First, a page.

I mention it here because one of the commenters on that post echoes something I also heard: that Spielberg is frequently amazed that he would have a brilliant idea for a movie only to soon discover somebody else was already working on it. He figured all these ideas are out there in the 'ether', waiting to be grabbed.

Most recently this happened to me with The Happening. I was anxious it would kill prospects for my similar story -- by being awfully good or awfully bad.

Thankfully for me, Shyamalan's take on it was uninspiring and plain loony in places, so I can still get my shot in. BUT, that's not to say someone else, somewhere in the world, isn't thinking the same thing right now, and they might beat me to it and tell a similar story in a much more entertaining way.

As a Creator, you take your lumps graciously and philosophically when you lose the race to get that new idea first to the screen.

What you DON'T do is launch a legal war against the studio or the writer who you believe stole your precious mojo. (e.g. Try to take down Ted and Terry because you posted your pirate-themed screenplay on your blog two years before the first Pirates came out.)

Now there *is* the infrequent case of a writer having justifiable concerns about his or her screenplay being misused. If you doubt this, go listen to the Joe Eszterhas interview on the Bat Segundo show where he tells the story about his agent discovering another writer had submitted one of Joe's earlier screenplays under his own name. It happens. But unless you are Joe Eszterhas it's almost certainly not going to happen to you.

What you SHOULD do (not being Joe Eszterhas) is go back to basics with your 'stolen' idea -- because really, somebody just beat you to it, right? Go back to basics and rework it, juggle the elements, and you've still got something worthwhile -- if it was that way to begin with. Mix it up... werewolves in cyberspace... aliens in kindergarten... leprechauns win a golf tournament...

Plus, as Julie would remind you, you've still got that script as 1) good writing experience, and 2) one more writing sample when interested folk ask the inevitable: "What else yer got?"

deepstructure said...

tim o'reilly (the publisher), has an excellent summary of this problem:

""Obscurity is a far greater threat to authors and creative artists than piracy."

a form of this could be added to your 'patterns in writers' list.

perhaps something like "inexperienced writers are as unrealistically concerned about someone stealing their idea as they are convinced that someone will buy it."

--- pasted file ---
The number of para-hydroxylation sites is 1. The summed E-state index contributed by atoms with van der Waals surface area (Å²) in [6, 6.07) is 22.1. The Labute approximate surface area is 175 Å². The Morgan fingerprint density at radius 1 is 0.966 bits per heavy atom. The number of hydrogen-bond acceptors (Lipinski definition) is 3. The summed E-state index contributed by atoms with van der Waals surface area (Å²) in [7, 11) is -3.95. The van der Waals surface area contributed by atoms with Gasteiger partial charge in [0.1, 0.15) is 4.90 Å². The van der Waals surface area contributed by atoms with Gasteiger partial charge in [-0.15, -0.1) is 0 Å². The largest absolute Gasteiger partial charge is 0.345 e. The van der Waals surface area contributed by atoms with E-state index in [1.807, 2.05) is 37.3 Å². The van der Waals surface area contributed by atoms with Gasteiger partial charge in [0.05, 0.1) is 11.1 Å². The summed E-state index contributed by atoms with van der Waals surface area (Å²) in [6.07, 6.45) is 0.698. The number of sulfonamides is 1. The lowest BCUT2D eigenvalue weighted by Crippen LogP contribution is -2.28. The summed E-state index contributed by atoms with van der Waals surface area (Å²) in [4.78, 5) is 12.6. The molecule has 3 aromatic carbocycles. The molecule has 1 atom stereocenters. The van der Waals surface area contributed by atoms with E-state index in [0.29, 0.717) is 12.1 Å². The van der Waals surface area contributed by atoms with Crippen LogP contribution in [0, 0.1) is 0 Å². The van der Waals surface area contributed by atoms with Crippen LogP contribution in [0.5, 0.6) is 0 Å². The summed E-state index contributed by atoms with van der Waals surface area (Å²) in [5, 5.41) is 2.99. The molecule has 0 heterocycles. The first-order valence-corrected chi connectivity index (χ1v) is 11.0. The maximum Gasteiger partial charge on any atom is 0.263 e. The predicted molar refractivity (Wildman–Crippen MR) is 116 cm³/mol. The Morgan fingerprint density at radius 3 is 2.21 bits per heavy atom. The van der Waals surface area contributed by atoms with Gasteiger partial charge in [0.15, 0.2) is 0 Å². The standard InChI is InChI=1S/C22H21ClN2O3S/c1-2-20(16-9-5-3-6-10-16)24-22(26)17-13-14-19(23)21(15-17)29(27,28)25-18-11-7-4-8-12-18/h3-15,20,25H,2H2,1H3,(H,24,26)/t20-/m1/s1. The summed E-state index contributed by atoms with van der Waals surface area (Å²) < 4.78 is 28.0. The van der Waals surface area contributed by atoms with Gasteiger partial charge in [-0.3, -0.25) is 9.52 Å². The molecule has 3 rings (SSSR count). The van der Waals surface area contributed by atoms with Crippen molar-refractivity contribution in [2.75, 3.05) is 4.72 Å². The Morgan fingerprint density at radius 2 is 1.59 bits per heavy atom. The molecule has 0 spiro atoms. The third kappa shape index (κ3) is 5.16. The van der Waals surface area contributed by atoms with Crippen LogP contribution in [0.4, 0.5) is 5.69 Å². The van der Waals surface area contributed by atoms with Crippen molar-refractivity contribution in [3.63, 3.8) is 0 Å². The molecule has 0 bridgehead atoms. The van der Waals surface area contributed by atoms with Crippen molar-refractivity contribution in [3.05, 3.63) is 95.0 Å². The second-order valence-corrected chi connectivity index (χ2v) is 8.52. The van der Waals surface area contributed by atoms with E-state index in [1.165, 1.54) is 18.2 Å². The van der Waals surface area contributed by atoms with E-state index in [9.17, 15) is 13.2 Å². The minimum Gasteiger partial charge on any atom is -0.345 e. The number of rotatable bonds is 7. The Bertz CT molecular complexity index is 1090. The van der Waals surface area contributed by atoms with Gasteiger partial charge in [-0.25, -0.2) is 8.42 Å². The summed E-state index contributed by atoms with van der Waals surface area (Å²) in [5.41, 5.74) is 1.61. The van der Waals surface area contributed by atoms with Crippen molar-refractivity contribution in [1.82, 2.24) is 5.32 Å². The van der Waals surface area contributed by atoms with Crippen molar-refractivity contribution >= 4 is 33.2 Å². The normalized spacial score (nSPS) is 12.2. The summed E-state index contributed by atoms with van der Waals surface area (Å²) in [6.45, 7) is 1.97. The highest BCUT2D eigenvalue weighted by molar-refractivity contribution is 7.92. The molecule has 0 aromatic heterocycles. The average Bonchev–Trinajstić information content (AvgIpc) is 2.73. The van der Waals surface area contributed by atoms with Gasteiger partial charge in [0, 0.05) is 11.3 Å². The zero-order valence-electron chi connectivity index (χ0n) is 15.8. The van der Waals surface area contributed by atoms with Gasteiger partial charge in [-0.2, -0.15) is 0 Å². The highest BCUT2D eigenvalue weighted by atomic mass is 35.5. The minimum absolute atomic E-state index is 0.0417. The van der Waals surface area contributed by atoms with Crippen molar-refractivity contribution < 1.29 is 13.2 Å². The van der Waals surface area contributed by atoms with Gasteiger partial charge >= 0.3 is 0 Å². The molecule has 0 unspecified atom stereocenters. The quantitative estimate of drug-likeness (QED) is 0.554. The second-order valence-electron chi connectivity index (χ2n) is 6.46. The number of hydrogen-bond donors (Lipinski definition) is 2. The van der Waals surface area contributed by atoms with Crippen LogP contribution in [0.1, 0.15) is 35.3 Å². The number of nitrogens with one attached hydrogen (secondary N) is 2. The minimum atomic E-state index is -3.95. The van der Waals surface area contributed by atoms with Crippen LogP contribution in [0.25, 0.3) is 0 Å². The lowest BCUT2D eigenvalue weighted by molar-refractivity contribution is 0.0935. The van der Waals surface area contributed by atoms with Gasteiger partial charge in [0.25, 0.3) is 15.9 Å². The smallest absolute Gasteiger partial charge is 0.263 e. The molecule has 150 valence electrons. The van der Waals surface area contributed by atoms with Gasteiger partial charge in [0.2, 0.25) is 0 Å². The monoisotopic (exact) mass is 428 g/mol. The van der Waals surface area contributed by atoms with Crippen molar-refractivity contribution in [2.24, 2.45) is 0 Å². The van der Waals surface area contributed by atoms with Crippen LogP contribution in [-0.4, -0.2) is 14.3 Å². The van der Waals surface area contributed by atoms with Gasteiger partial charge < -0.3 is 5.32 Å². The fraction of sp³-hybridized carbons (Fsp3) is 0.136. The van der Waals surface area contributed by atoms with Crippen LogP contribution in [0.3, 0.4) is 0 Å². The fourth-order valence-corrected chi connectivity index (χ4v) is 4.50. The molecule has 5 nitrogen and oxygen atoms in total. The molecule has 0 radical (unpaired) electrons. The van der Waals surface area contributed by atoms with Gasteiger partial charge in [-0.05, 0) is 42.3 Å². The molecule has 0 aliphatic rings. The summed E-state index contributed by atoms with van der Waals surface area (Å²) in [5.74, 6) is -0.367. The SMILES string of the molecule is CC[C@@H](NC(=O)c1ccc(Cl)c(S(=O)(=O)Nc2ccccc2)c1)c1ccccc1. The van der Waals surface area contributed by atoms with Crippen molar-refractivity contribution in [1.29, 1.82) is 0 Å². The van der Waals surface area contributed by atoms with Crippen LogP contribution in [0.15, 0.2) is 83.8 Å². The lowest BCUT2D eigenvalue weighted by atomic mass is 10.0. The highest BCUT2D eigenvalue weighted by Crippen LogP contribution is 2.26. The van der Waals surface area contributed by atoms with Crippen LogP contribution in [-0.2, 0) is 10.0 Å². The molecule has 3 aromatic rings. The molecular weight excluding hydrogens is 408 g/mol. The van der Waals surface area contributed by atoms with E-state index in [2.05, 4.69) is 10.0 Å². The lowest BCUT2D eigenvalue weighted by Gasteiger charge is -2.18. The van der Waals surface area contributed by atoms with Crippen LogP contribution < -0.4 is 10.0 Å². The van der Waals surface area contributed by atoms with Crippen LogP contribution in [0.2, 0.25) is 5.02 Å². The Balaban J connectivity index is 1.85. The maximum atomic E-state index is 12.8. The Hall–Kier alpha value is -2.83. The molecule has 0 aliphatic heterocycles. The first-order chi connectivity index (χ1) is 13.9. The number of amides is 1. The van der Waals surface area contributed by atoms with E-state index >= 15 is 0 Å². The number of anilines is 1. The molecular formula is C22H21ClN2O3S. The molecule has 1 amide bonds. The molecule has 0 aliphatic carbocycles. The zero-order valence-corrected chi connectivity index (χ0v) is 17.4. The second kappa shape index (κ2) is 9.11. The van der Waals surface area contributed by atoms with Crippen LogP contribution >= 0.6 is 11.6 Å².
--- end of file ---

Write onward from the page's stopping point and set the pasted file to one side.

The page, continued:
Christina said...

People are too in love with their own ideas to steal mine. That's been my experience.

Dave Shepherd said...

My thoughts --

1. Most of the people who would steal your ideas aren't good enough to do anything with them anyway.

2. It makes 0 logistical sense for a producer. If they steal the idea, they have to hire a more expensive writer to do the work -- it's cheaper to just pay you for the screenplay.

3. On The Happening -- what I found funny is that Hitchcock thought of that idea before M. Night was born and I think there was a Twilight Episode to the same effect.

Anyway, it's not the idea, it's the execution.

I can give you an idea about a father fish swimming across the ocean to save his son's life -- but that doesn't mean you're going to come up with Finding Nemo.

Kirkland said...

Oh, Rouge-Wave Girlie, you tease me so. Guest contributer? Are you serious?

Another thought on "stealing" ideas.

Forget it. What you should be stealing is great character descriptions (and you might as well steal dialog from overheard conversations, too)

*Here's a sample of a really great piece of character description: Vale has freezer burns on his soul. 7 little words which describe Walter Vale to a T. Perfect. (The movie is The Vistor, the actor who potraits Vale is Richard Jenkins). Does it matter how old Vale is? No. White, Black, Asian? No. Male or Female? No. None of it matters. Everything you need to know and more, is in those 7 little words. The essence of the film is in that character description.

From that description we know Vale is detached from family, friends, life. We know that he or she is tired, worn-out, beaten by life's circumstances and challenges. We know that Vale is very near the end of his or her rope. Beyond redemption? Maybe. A lost soul. Yes, but a compelling lost soul. One thing is clear from those 7 little words, Vale will be worth watching.

So, don't worry about somebody stealing your script, worry about your writing. If you write great stories--with great character descriptions and dialog--no one will be able to steal your talent. You'll find your place in Hollywood.

So says RJ Smith in an article about Richard Jenkins in the Sept issue of Los Angeles magazine.